# Find the power series

z is a complex number.

$$f(z) = \frac{4 + 3z}{(z + 1)(z + 2)^2}$$

$$\frac{1}{1 + z} = \frac{1}{1 - (-z)} = 1 + (-z) + (-z)^2 + \cdots = \sum_{n = 0}^{\infty}(-z)^n$$

$$\frac{1}{(z + 2)^2} = -\frac{d}{dz} \ \frac{1}{1 - (-z - 1)} = -\frac{d}{dz}\sum_{n = 0}^{\infty}(-z - 1)^n = \sum_{n = 0}^{\infty}-n(-z-1)^{n-1}$$

$$f(z) = \sum_{n = 0}^{\infty}-(4 + 3z) n (-z)^n (-z - 1)^{n - 1}$$

Radius of convergence by the ratio test:

$$\lim_{n\to\infty}\left|\frac{-(4+3z)(n+1)(-z)^{n+1}(-z-1)^n}{-(4+3z)n(-z)^n(-z-1)^{n-1}}\right|=\lim_{n\to\infty}\left|\frac{(n+1)(z)(z+1)}{n}\right|$$

$$|z(z+1)|<1$$

Is the above correct?

If so, how do I find the Radius of Convergence from that?

Related Calculus and Beyond Homework Help News on Phys.org
Char. Limit
Gold Member
No, that doesn't look right. For one thing, you can't just combine summands like that. The product of (z+1)(z+2)^2 is going to be the product of the two sums, and you're probably going to end up with a double sum or something.

No, that doesn't look right. For one thing, you can't just combine summands like that. The product of (z+1)(z+2)^2 is going to be the product of the two sums, and you're probably going to end up with a double sum or something.
Then how can I find the power series of that expression?

Char. Limit
Gold Member
I'd split the function up using Partial Fractions. Then you'll get three functions that are easy to devise a power series for.

I'd split the function up using Partial Fractions. Then you'll get three functions that are easy to devise a power series for.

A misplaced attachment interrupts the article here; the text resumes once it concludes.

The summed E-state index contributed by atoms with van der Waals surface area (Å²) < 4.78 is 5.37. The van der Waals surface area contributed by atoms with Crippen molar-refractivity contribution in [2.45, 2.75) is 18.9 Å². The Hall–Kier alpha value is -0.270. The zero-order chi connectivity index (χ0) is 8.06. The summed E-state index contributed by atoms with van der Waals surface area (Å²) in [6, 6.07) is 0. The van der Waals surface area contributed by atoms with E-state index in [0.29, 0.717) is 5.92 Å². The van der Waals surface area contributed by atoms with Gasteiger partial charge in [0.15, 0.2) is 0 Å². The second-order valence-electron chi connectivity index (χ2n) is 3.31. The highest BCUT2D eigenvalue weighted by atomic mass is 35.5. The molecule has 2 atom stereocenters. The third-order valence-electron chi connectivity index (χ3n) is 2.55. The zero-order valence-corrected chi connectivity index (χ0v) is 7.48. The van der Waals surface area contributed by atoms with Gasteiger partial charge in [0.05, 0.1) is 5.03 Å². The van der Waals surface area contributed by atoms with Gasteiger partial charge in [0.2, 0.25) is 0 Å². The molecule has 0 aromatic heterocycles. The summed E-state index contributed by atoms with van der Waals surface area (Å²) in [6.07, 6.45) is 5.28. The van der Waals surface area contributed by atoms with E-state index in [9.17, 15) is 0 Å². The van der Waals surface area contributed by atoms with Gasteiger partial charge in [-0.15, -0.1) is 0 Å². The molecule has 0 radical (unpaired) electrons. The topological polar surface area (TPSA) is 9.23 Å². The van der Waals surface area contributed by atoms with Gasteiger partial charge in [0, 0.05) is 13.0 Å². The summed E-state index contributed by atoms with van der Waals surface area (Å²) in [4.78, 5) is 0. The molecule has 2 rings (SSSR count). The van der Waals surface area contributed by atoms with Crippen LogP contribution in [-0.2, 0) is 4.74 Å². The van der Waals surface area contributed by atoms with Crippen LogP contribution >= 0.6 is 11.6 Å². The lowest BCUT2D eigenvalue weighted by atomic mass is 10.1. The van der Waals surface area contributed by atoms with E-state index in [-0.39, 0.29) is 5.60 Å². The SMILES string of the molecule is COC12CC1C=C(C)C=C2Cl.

Could I instead use the rule $R\geq\min{R,S} = 1$?

Isn't there a way to do this without the use of partial fractions?

By partial fractions, we can re-write $f(z)$ as
$$\frac{A}{z + 1} + \frac{B}{z + 2} + \frac{C}{(z + 2)^2} = \frac{4 + 3z}{(z + 1)(z + 2)^2}.$$
By direct computations, $A(z + 2)^2 + B(z + 2)(z + 1) + C(z + 1)$ $= Az^2 + 4Az + 4A + Bz^2 + 3Bz + 2B + Cz + C.$
To find the coefficients, we solve the system of linear equations.
$$\begin{pmatrix}1 & 1 & 0 & 0\\ 4 & 3 & 1 & 3\\ 4 & 2 & 1 & 4\end{pmatrix}\Rightarrow \begin{pmatrix}1 & 0 & 0 & 1\\ 0 & 1 & 0 & -1\\ 0 & 0 & 1 & 2\end{pmatrix}$$
So the coefficients are $A = 1$, $B = -1$, and $C = 2$.
Therefore, $\displaystyle\frac{4 + 3z}{(z + 1)(z + 2)^2} = \frac{1}{z + 1} - \frac{1}{z + 2} + \frac{2}{(z + 2)^2}$ $\displaystyle\Rightarrow\frac{1}{1 - (-z)} - \frac{1}{2}\cdot\frac{1}{1 - \left(-\frac{z}{2}\right)} - \frac{d}{dz}\frac{1}{1 - \left(-\frac{z}{2}\right)}$.
The rational expressions can be represented as the following power series
$$\sum_{n = 0}^{\infty}(-z)^n - \frac{1}{2}\sum_{n = 0}^{\infty}\left(-\frac{z}{2}\right)^n - \sum_{n = 0}^{\infty}n\left(-\frac{z}{2}\right)^{n - 1}.$$

Now how do I find the radius of convergence

Char. Limit
Gold Member
First express it as a single sum. Due to associativeness, you can easily rewrite it like this:

$$\sum_{n=0}^{\infty} (-1)^n z^n - (-1)^n z^n 2^{-n-1} - (-1)^n n z^n 2^{1-n}$$

Which, in a simpler form, is:

$$\sum_{n=0}^{\infty} \left( (-1)^n \left(1 - \frac{1}{2^{n+1}} - \frac{n}{2^{n-1}} \right) \right) z^n$$

Now how would you find the radius of convergence of a single sum?

First express it as a single sum. Due to associativeness, you can easily rewrite it like this:

$$\sum_{n=0}^{\infty} (-1)^n z^n - (-1)^n z^n 2^{-n-1} - (-1)^n n z^n 2^{1-n}$$

Which, in a simpler form, is:

$$\sum_{n=0}^{\infty} \left( (-1)^n \left(1 - \frac{1}{2^{n+1}} - \frac{n}{2^{n-1}} \right) \right) z^n$$

Now how would you find the radius of convergence of a single sum?
Ratio test

So we end up getting

$$|z| < 1$$

and R = 1

Correct?

Last edited: